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The Increasing Role of Women in Men’s Sports

For much of our lifetimes, women had little to no role in men’s pro sports. It was a male-dominated industry, and to get into coaching or broadcasting as a woman was pretty much impossible. But over the last decade especially, the doors have opened – and every year open a little wider. 

We are now reaching a point when you are checking the schedule or going to bet a game at vegasbetting.com, you may know at least one woman is involved in the upcoming game in some capacity. Below are the many ways women have a growing role in North American men’s pro sports. 

 

“Becky Hammon” by Eric Gay, STF/AP is licensed under CC BY 3.0 

Women in Coaching and Management Roles 

It was early in the 2020-21 NBA season, but San Antonio Spurs head coach Greg Popovich was already frustrated enough with the officiating to warrant two technical fouls and an ejection from the game. With Popovich in the locker room for the remainder of the game, someone on the Spurs sideline needed to take over head coaching duties. Stepping into that role – Becky Hammon. 

Hammon filled in excellently, coaching the outmatched Spurs against the reigning champions. Despite the game ending in a loss, Hammon received rave reviews from Popovich and other coaches while also making history as the first woman to head coach one of the teams from the four major North American sports leagues.

Hammon is not the only woman making a name for herself in the big four. Katie Sowers was a member of the San Francisco 49ers coaching staff in 2019, helping the team reach the Super Bowl and becoming the first female coach to coach in one. 

When looking at management roles – Hayley Wickenheiser is a name that quickly comes to mind. After one of the most successful hockey careers for any player – Hayley Wickenheiser took an interest in development and management, and Toronto Maple Leafs took an interest in her. A few months after serving as an honorary guest coach for the Maples Leafs, the team hired her as the Assistant Director of Player Development – an important role for arguably the NHL’s biggest and most important market. 

The Rise of Women in Commentating 

If you grew up watching sports, all you ever heard was the voices of mid-Western commentators and former players – all of whom were men. But over the last decades – especially the last few years, sports of all sorts have diversified their commentating teams. And the results have been great!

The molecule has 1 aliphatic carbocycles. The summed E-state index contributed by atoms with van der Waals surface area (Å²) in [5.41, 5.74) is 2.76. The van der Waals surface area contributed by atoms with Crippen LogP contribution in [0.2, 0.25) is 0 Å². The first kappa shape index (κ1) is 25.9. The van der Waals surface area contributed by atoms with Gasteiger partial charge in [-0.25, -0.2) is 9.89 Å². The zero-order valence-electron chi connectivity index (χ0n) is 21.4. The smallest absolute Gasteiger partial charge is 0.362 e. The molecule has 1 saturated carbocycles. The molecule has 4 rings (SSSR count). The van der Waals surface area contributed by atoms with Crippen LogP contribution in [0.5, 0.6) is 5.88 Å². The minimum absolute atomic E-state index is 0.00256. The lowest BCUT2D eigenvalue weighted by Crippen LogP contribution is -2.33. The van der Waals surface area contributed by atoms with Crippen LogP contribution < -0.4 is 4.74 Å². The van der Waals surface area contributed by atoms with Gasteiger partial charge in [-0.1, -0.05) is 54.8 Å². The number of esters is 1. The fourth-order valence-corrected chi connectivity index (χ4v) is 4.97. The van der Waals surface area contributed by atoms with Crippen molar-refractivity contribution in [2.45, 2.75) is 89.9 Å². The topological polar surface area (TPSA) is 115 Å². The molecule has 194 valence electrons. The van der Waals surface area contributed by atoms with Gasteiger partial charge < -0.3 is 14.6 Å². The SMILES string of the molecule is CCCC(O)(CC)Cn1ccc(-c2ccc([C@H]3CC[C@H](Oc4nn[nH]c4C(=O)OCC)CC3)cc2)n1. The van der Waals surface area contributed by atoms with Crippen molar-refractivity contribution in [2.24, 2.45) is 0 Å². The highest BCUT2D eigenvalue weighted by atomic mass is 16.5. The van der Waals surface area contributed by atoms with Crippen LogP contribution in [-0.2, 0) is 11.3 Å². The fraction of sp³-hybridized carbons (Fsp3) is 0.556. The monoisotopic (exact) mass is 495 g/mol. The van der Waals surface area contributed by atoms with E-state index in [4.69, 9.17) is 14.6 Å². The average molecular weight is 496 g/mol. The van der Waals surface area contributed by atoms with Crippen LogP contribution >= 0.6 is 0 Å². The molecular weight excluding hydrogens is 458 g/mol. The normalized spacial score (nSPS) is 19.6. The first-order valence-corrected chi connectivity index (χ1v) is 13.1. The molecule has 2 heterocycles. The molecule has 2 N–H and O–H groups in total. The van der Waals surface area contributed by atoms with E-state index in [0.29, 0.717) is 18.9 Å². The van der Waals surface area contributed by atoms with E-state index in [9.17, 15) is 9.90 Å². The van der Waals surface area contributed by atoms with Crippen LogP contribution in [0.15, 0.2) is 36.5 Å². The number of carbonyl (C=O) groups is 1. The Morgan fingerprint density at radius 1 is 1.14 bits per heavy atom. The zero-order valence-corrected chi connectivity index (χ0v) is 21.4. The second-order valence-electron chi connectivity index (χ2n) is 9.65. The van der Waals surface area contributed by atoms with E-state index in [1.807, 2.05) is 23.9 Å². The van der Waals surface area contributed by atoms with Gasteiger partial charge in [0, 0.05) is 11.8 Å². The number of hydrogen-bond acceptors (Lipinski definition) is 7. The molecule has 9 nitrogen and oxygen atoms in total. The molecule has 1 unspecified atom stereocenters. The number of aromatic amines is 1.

Just take the 2021 Masters as an example. Bill Simmons – a well-known sports personality – raved about Dottie Pepper, exclaiming she won the broadcast over the field of veterans she was joined by, including Jim Nantz. But her performance at the Masters is not the most significant thing to happen this year.

TSN (the Canadian equivalent of ESPN) became the first network in North America to run an all-female broadcast (commentators, analysts, and producers) doing so during the 2020-21 NBA during a Toronto Raptors game against the Denver Nuggets.

While it remains a male-dominated industry, it is moving in the right direction, and we only expect more women to be involved in commentating on the biggest sporting events in the coming years. 

“Hayley Wickenheiser” by Getty is licensed under CC BY 3.0 

In Other Areas of the Sports

One area where women are gaining a more prominent role is refereeing. Both the NBA and NFL consistently have female referees during games. The NBA especially seems where the referees are having the greatest success – with players and refs enjoying some silly banter after fouls (like they have in the past with the best male referees). The Canadian Football League plans to be the first league to have a Black female referee (assuming their 2021 season is actually happening).   

There are some women in ownership – but most would consider that much different from having involvement in coach, broadcasting, or refereeing as most of it is based on who inherits the team or takes over after someone passes away.

Overall, it is baby steps in the right direction – and until someone becomes a head coach or a network’s top commentator, there is still growth to strive for. 

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by Harness Editor

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